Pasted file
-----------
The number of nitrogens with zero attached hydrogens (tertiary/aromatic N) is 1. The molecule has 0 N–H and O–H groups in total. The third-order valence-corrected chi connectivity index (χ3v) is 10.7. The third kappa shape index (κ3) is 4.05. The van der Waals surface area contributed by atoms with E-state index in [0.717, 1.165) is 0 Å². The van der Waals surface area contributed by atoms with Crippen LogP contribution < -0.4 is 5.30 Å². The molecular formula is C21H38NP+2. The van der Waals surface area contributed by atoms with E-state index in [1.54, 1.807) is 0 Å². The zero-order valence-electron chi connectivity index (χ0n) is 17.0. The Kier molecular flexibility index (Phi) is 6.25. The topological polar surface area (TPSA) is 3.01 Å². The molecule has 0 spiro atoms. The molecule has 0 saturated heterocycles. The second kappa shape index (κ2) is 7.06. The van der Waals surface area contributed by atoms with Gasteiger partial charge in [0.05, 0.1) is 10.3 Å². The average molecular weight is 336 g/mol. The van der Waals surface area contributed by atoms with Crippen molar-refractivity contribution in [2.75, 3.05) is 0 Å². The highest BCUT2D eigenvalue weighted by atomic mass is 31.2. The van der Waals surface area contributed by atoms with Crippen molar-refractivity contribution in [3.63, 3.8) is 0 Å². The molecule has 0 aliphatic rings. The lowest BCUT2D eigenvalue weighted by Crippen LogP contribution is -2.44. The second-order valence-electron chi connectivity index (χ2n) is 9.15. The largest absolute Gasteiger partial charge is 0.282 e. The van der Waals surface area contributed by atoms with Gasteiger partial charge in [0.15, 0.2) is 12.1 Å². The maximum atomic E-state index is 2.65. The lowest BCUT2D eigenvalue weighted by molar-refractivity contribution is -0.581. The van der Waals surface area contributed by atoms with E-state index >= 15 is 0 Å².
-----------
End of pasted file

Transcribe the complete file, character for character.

The number of nitrogens with zero attached hydrogens (tertiary/aromatic N) is 1. The molecule has 0 N–H and O–H groups in total. The third-order valence-corrected chi connectivity index (χ3v) is 10.7. The third kappa shape index (κ3) is 4.05. The van der Waals surface area contributed by atoms with E-state index in [0.717, 1.165) is 0 Å². The van der Waals surface area contributed by atoms with Crippen LogP contribution < -0.4 is 5.30 Å². The molecular formula is C21H38NP+2. The van der Waals surface area contributed by atoms with E-state index in [1.54, 1.807) is 0 Å². The zero-order valence-electron chi connectivity index (χ0n) is 17.0. The Kier molecular flexibility index (Phi) is 6.25. The topological polar surface area (TPSA) is 3.01 Å². The molecule has 0 spiro atoms. The molecule has 0 saturated heterocycles. The second kappa shape index (κ2) is 7.06. The van der Waals surface area contributed by atoms with Gasteiger partial charge in [0.05, 0.1) is 10.3 Å². The average molecular weight is 336 g/mol. The van der Waals surface area contributed by atoms with Crippen molar-refractivity contribution in [2.75, 3.05) is 0 Å². The highest BCUT2D eigenvalue weighted by atomic mass is 31.2. The van der Waals surface area contributed by atoms with Crippen molar-refractivity contribution in [3.63, 3.8) is 0 Å². The molecule has 0 aliphatic rings. The lowest BCUT2D eigenvalue weighted by Crippen LogP contribution is -2.44. The second-order valence-electron chi connectivity index (χ2n) is 9.15. The largest absolute Gasteiger partial charge is 0.282 e. The van der Waals surface area contributed by atoms with Gasteiger partial charge in [0.15, 0.2) is 12.1 Å². The maximum atomic E-state index is 2.65. The lowest BCUT2D eigenvalue weighted by molar-refractivity contribution is -0.581. The van der Waals surface area contributed by atoms with E-state index >= 15 is 0 Å².